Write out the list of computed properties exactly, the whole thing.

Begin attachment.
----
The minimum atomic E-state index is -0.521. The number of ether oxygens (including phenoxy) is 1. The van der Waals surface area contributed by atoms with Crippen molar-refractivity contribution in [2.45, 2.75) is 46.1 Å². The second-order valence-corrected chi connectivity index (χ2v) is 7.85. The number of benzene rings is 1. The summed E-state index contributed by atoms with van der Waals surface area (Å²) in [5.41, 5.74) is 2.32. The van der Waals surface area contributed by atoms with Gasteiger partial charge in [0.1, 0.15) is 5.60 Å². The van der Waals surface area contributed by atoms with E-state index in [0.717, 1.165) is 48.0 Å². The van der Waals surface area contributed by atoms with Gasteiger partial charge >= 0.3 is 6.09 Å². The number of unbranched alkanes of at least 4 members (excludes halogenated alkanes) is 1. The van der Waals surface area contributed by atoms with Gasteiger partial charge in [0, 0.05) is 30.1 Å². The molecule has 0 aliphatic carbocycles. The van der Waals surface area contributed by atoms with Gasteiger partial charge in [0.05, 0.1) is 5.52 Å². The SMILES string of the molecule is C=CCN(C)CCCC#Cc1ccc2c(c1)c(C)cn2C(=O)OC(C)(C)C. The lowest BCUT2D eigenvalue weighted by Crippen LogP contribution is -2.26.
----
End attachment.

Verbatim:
The minimum atomic E-state index is -0.521. The number of ether oxygens (including phenoxy) is 1. The van der Waals surface area contributed by atoms with Crippen molar-refractivity contribution in [2.45, 2.75) is 46.1 Å². The second-order valence-corrected chi connectivity index (χ2v) is 7.85. The number of benzene rings is 1. The summed E-state index contributed by atoms with van der Waals surface area (Å²) in [5.41, 5.74) is 2.32. The van der Waals surface area contributed by atoms with Gasteiger partial charge in [0.1, 0.15) is 5.60 Å². The van der Waals surface area contributed by atoms with E-state index in [0.717, 1.165) is 48.0 Å². The van der Waals surface area contributed by atoms with Gasteiger partial charge >= 0.3 is 6.09 Å². The number of unbranched alkanes of at least 4 members (excludes halogenated alkanes) is 1. The van der Waals surface area contributed by atoms with Gasteiger partial charge in [0, 0.05) is 30.1 Å². The molecule has 0 aliphatic carbocycles. The van der Waals surface area contributed by atoms with Gasteiger partial charge in [0.05, 0.1) is 5.52 Å². The SMILES string of the molecule is C=CCN(C)CCCC#Cc1ccc2c(c1)c(C)cn2C(=O)OC(C)(C)C. The lowest BCUT2D eigenvalue weighted by Crippen LogP contribution is -2.26.